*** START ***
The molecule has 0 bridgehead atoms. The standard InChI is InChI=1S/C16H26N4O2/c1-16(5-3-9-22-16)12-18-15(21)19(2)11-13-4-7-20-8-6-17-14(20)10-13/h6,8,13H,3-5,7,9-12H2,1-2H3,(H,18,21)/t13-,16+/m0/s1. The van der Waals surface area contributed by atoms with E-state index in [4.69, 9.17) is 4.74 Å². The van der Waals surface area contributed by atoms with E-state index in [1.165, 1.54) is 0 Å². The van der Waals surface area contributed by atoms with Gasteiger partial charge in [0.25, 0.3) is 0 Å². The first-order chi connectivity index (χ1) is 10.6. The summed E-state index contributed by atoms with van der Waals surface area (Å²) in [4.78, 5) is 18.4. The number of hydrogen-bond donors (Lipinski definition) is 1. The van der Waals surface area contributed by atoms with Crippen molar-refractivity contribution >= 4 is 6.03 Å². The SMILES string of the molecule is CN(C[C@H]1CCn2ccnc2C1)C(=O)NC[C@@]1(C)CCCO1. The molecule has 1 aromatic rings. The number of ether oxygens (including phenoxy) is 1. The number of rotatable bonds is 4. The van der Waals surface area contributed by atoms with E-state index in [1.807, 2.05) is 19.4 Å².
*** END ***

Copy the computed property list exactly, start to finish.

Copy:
The molecule has 0 bridgehead atoms. The standard InChI is InChI=1S/C16H26N4O2/c1-16(5-3-9-22-16)12-18-15(21)19(2)11-13-4-7-20-8-6-17-14(20)10-13/h6,8,13H,3-5,7,9-12H2,1-2H3,(H,18,21)/t13-,16+/m0/s1. The van der Waals surface area contributed by atoms with E-state index in [4.69, 9.17) is 4.74 Å². The van der Waals surface area contributed by atoms with E-state index in [1.165, 1.54) is 0 Å². The van der Waals surface area contributed by atoms with Gasteiger partial charge in [0.25, 0.3) is 0 Å². The first-order chi connectivity index (χ1) is 10.6. The summed E-state index contributed by atoms with van der Waals surface area (Å²) in [4.78, 5) is 18.4. The number of hydrogen-bond donors (Lipinski definition) is 1. The van der Waals surface area contributed by atoms with Crippen molar-refractivity contribution >= 4 is 6.03 Å². The SMILES string of the molecule is CN(C[C@H]1CCn2ccnc2C1)C(=O)NC[C@@]1(C)CCCO1. The molecule has 1 aromatic rings. The number of ether oxygens (including phenoxy) is 1. The number of rotatable bonds is 4. The van der Waals surface area contributed by atoms with E-state index in [1.807, 2.05) is 19.4 Å².